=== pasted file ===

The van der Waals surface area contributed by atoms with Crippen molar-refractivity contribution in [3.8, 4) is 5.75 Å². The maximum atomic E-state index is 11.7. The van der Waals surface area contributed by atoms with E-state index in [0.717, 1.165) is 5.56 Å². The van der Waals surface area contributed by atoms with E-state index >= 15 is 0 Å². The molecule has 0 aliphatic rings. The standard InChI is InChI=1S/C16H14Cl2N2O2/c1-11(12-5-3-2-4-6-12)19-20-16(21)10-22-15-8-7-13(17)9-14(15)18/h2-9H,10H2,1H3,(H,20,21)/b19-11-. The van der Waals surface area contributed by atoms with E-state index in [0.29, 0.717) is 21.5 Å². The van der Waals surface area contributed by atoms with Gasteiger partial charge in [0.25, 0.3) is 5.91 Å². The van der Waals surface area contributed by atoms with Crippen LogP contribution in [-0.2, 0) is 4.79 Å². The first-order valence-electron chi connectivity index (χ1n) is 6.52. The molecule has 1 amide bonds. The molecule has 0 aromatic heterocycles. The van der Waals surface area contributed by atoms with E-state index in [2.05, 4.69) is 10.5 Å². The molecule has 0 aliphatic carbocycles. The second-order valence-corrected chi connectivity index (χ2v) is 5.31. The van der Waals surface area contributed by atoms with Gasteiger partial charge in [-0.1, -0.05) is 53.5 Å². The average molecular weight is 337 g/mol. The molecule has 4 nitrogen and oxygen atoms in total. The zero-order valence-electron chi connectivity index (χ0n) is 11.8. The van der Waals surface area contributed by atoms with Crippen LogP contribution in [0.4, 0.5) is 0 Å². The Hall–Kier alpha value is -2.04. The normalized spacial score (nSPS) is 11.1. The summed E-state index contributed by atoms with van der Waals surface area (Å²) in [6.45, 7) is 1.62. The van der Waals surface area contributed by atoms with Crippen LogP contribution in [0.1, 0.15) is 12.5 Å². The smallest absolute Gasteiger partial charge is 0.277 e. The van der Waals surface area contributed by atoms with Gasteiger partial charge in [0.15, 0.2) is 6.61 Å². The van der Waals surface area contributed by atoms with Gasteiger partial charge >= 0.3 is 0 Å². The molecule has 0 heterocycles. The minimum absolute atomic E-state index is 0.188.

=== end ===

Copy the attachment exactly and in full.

The van der Waals surface area contributed by atoms with Crippen molar-refractivity contribution in [3.8, 4) is 5.75 Å². The maximum atomic E-state index is 11.7. The van der Waals surface area contributed by atoms with E-state index in [0.717, 1.165) is 5.56 Å². The van der Waals surface area contributed by atoms with E-state index >= 15 is 0 Å². The molecule has 0 aliphatic rings. The standard InChI is InChI=1S/C16H14Cl2N2O2/c1-11(12-5-3-2-4-6-12)19-20-16(21)10-22-15-8-7-13(17)9-14(15)18/h2-9H,10H2,1H3,(H,20,21)/b19-11-. The van der Waals surface area contributed by atoms with E-state index in [0.29, 0.717) is 21.5 Å². The van der Waals surface area contributed by atoms with Gasteiger partial charge in [0.25, 0.3) is 5.91 Å². The van der Waals surface area contributed by atoms with Crippen LogP contribution in [-0.2, 0) is 4.79 Å². The first-order valence-electron chi connectivity index (χ1n) is 6.52. The molecule has 1 amide bonds. The molecule has 0 aromatic heterocycles. The van der Waals surface area contributed by atoms with E-state index in [2.05, 4.69) is 10.5 Å². The molecule has 0 aliphatic carbocycles. The second-order valence-corrected chi connectivity index (χ2v) is 5.31. The van der Waals surface area contributed by atoms with Gasteiger partial charge in [-0.1, -0.05) is 53.5 Å². The average molecular weight is 337 g/mol. The molecule has 4 nitrogen and oxygen atoms in total. The zero-order valence-electron chi connectivity index (χ0n) is 11.8. The van der Waals surface area contributed by atoms with Crippen LogP contribution in [0.4, 0.5) is 0 Å². The Hall–Kier alpha value is -2.04. The normalized spacial score (nSPS) is 11.1. The summed E-state index contributed by atoms with van der Waals surface area (Å²) in [6.45, 7) is 1.62. The van der Waals surface area contributed by atoms with Crippen LogP contribution in [0.1, 0.15) is 12.5 Å². The smallest absolute Gasteiger partial charge is 0.277 e. The van der Waals surface area contributed by atoms with Gasteiger partial charge in [0.15, 0.2) is 6.61 Å². The van der Waals surface area contributed by atoms with Gasteiger partial charge >= 0.3 is 0 Å². The molecule has 0 heterocycles. The minimum absolute atomic E-state index is 0.188.